Tuesday, 29 August 2017

Book Review: Slaves of the Switchboard of Doom Written and Illustrated by Bradley Schenck

Pros: great characters, nice extrapolation of 30s SF tech 

Cons: drags a bit

When Nola Gardner’s entire team of switchboard operators is laid off, she hires Kelvin ‘Dash’ Kent, a professional adventurer, to investigate who replaced them. Rusty, a unique robot person, is being followed when he uncovers a similarly unbranded, and therefore illegally made, robot. Abner Perkins has discovered some strange inefficiencies with the new Tube Transport system and decides to investigate.

I loved the characters in this. Dash is so much fun, and Nola’s got a good mix of spunk and intelligence. The Campbell kids are… something. They were both great and terrifying to follow. 

The world-building was great. The switchboard is sort of an internet, if history had taken a different path. The priests of the spider god were fun, and kept the old school pulp feel. The robot League and the interactions between robot and human people show a positive future that’s often lacking in modern SF and something I enjoyed seeing. 

The book manages to evoke a 1950s SF feel without relying on campiness. While the book isn’t laugh out loud funny, it did have me smiling and smirking quite often. There are some great comebacks. There are also some callbacks to authors and novels (like the Fraternal League of Robotic Persons being on Rue de Rur). While his role is quite small, I loved the writer Edward Bellin’s storyline.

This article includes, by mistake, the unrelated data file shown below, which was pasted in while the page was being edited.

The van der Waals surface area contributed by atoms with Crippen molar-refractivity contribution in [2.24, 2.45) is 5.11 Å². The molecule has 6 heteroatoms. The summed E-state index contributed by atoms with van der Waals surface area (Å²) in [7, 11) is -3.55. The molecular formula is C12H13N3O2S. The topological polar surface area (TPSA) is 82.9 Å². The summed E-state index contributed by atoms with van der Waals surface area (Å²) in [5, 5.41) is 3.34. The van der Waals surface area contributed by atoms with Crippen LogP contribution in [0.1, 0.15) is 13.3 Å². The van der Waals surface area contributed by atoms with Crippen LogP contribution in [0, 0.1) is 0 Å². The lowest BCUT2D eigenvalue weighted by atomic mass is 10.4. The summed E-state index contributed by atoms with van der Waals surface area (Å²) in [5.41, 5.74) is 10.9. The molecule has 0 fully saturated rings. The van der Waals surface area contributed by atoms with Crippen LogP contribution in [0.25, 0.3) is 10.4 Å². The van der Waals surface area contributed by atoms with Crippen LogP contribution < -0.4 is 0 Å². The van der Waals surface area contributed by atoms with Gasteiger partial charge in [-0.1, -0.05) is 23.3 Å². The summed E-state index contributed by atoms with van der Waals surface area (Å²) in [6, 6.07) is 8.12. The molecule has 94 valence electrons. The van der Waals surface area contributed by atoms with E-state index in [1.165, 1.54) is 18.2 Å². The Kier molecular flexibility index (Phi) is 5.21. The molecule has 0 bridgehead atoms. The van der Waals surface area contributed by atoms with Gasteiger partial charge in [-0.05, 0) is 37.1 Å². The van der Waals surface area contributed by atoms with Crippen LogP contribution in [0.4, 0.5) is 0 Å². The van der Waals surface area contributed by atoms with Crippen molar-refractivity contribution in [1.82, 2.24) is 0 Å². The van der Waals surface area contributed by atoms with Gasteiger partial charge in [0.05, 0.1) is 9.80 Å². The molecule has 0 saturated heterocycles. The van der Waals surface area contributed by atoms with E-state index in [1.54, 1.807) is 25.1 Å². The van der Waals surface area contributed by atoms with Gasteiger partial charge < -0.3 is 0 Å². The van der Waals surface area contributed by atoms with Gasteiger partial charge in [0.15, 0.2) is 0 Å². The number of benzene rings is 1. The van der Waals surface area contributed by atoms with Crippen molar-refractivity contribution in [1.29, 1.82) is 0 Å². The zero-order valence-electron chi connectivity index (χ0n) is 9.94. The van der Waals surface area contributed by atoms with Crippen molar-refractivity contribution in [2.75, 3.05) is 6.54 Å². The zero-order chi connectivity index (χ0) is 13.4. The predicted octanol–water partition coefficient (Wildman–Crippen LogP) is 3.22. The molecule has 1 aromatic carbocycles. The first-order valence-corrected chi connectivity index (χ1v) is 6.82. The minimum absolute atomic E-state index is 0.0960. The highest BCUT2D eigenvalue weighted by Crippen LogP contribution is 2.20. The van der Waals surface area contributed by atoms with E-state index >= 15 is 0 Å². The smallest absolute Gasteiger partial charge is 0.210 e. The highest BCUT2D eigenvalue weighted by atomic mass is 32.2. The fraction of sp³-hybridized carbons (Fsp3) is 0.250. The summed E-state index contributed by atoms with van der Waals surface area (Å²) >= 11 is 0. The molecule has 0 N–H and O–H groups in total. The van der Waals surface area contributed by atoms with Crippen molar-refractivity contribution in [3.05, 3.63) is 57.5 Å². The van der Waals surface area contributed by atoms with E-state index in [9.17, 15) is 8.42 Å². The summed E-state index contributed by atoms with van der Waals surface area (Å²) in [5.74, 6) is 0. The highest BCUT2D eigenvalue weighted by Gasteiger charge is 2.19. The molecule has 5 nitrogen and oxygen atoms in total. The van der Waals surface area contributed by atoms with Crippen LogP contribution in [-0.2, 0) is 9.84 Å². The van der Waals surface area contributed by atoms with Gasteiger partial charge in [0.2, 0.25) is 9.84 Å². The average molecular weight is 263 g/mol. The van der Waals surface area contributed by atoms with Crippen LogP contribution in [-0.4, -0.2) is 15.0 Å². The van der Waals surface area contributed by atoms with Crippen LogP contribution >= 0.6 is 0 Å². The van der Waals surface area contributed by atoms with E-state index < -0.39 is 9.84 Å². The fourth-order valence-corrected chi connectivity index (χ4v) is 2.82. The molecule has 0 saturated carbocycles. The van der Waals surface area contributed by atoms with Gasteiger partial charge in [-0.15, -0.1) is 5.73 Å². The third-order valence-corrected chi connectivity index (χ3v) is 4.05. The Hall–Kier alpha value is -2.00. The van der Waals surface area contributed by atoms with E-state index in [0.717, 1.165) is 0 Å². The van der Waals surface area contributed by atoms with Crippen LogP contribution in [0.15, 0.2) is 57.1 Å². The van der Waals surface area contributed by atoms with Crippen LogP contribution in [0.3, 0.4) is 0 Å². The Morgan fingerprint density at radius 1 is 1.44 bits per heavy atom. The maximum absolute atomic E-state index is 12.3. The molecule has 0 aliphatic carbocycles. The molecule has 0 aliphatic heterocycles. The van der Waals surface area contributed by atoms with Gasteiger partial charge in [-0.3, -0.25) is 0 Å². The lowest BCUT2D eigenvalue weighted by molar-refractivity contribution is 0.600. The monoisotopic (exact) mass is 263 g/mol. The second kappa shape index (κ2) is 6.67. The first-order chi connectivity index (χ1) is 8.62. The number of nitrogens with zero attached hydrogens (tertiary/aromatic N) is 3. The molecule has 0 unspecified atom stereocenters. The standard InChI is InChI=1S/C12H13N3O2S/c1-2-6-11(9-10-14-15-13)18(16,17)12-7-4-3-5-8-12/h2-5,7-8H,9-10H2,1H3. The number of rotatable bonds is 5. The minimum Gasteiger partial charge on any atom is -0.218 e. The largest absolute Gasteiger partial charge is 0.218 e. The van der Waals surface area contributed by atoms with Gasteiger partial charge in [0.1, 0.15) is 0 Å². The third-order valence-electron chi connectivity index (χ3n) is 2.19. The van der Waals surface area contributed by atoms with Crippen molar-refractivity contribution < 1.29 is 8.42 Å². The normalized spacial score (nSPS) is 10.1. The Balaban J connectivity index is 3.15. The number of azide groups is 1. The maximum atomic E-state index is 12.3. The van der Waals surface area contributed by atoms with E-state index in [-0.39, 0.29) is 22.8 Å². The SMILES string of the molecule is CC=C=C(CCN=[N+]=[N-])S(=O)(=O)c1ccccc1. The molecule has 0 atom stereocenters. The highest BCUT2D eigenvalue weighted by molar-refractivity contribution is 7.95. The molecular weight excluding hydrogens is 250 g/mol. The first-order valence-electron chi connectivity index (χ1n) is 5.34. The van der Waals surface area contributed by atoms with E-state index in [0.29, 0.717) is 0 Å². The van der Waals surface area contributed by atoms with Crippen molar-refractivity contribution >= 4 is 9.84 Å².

Given the number of characters and storylines, it’s not surprising that the story drags a bit. There’s a lot to introduce and some of the mystery - being solved in fits and starts by several people - takes a while to turn up useful information.

The book is printed on very nice, high quality paper, likely due to the inclusion of several black and white illustrations by the author. These are great for giving a better feel of the actions, characters and locations. The author is highly skilled at drawing cityscapes and robots, though his human people sometimes look a little off. 

Dr. Krajnik confused me. Her plan to help out seemed needlessly wasteful and surely someone so brilliant could come up with a more constructive way to perform a search. It also prevented her from seeing how things turn out. It also took me a while to figure out that she was on a different time schedule from others in the book.

I felt a little sorry for the robots, waiting for the plumber to return…

On the whole this was a fun book, quirky and different and worth the read.

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